Hitchcock and Scully didn’t go far. Jake and Boyle corner them at Wing Slutz, where they run into a surprise: the waitress is none other than Marisa Costa, Gio Costa’s wife, and the CI who helped Hitchcock and Scully take down Gio all those years ago. Now that that secret’s out, they confess everything. They did steal the fourth bag of money, but not for themselves — they gave it to Marisa so she could start a new life. As a CI, she was supposed to be paid for her help, but the captain at the time screwed her over and so she would have had nothing. Hitchcock and Scully helped set her up with her new life and new job at Wing Slutz, and they check in on her regularly to make sure she’s doing okay.

Back at the precinct, things have escalated between the upstairs and downstairs people. Rosa and Terry ban the microwave from the downstairs people after an unfortunate uncovered soup incident. While they and Amy argue about it, Holt and Gina prepare for the TV interview. Just then, Commissioner Kelly shows up. He’s heard about the interview and he tells Holt that if he goes through with it, he has all sorts of ideas that will “spice up” life at the Nine-Nine.

Things outside Holt’s office are just as tense. Amy pretends to declare a truce with Rosa and Terry, but it’s really a distraction so one of her fellow downstairs people can put a whole fish in the microwave. As if the smell wasn’t bad enough, the microwave then explodes. Holt comes out, upset about the disturbance in the midst of Kelly’s visit. Kelly pops out too, wondering about the smell and the commotion. Holt realizes the stress his team is under due to all that Kelly is doing to them and tells Kelly he’s had enough. From all of the Nine-Nine being forced into the bullpen, to Kelly reporting his officers to IA, it’s got to stop. But Kelly says he never reported any of the Nine-Nine officers to IA — though he thinks that’s a great idea.

But, if it wasn’t Kelly, then who called Hitchcock and Scully to tell them they were under investigation? Holt calls Jake with this update and Jake quickly deduces that it’s someone who was hoping they’d lead him straight to Marisa. It turns out, Gio Costa is out of jail and just as Jake is putting two and two together, Gio pulls up with his goons and heads into Wing Slutz. Jake and Boyle usher everyone into the kitchen and plan to head out the back, but they can’t be sure that way is clear either. Scully and Hitchcock concoct a ridiculous plan that involves strapping gallons of sauce to their chests and storming the bad guys. Jake and Boyle are against it, but Hitchcock and Scully will do anything to save Marisa.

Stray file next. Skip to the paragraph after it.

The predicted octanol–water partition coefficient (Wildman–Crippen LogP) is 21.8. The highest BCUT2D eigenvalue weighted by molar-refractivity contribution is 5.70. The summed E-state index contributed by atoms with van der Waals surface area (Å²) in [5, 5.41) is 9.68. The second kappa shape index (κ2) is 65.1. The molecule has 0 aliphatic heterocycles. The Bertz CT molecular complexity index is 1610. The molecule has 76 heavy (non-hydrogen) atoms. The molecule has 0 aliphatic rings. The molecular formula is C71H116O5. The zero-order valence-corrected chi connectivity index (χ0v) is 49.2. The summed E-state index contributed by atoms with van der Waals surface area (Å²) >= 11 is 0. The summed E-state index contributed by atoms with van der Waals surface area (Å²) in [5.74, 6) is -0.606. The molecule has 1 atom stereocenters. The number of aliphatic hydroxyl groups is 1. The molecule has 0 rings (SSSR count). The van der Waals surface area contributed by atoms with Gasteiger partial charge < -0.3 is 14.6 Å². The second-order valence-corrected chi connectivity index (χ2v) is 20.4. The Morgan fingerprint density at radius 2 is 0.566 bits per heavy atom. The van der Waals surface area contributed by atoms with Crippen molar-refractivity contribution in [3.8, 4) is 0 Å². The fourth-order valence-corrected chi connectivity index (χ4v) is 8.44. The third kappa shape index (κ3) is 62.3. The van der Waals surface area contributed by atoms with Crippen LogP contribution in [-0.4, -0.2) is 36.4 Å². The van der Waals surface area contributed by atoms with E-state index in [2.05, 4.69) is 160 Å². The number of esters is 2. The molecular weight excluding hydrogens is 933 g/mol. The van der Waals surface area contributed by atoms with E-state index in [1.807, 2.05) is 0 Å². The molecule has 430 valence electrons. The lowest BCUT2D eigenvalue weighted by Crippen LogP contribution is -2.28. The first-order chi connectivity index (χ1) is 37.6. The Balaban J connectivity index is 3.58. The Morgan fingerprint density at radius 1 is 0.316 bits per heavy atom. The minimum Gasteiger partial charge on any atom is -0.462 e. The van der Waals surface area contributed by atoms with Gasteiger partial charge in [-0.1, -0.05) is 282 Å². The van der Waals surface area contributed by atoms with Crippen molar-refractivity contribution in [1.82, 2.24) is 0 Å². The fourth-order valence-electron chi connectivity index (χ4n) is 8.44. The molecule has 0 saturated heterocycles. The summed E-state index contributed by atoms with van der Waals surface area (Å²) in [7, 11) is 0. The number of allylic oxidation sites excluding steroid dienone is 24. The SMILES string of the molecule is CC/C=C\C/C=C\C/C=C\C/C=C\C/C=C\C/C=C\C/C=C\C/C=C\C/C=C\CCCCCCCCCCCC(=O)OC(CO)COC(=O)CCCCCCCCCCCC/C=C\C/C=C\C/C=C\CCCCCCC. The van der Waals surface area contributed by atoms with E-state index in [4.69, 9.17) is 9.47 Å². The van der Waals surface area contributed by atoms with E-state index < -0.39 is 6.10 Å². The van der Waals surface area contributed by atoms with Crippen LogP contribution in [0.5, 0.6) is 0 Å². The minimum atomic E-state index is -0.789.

They burst out the back door, only to find that the bad guys have all been apprehended by Captain Holt and the rest of the team who rushed to their rescue. Just then, Gio elbows the officer holding him and goes for a gun he had concealed at his ankle, aiming to shoot Marisa. Both Hitchcock and Scully jump in front of her, and take bullets to the chest.

... But they’re unhurt! The sauce was so thick that the bullets couldn’t penetrate it. Taking advantage of Gio’s surprise, Terry tackles him to the ground.

Back at the Nine-Nine, Holt confirms that Hitchcock and Scully will be punished for stealing that money. Their sentence? Desk duty for a year (they’re thrilled). Meanwhile, since Holt missed his TV interview, Gina did it instead. She tells the team the network has never received more complaints, which she’s fine with. She’s all about creating controversy.

With everyone safe again, and enjoying some down time at the bar, Jake and Boyle are left to ponder what happened to Hitchcock and Scully all those years ago that took them from being perfect police specimens to the washed up has-beens they are now. We flash back to a final scene with young Hitchcock and Scully, who are checking on Marisa at her new gig at Wing Slutz before they head off to the gym to lift weights. She tells them she likes her new job and offers them their first wings, on the house. One bite and they’re hooked. It was all downhill from there.

Bullets on the Bulletin Board:

  • “I’ve said ‘excuse me’ more times this morning than I have in my entire life. Twice!”
  • “Are you body shaming us?” “No, I’m personality shaming you!”
  • “You’re joining in the witchhunt!” “You’re fake news! Sad!” “Yep, that’s definitely the language of the innocent.” 
  • “I can’t believe we let Hitchcock and Scully get the drop on us. It’s like being outsmarted by a couple of tomatoes.” 
  • “Why are you smiling?” “Because he’s one of those friendly villains, like the Verizon guy who defected to Sprint.” 
  • “I don’t like your threats and I don’t like the cheery manner in which you’ve chosen to deliver them.”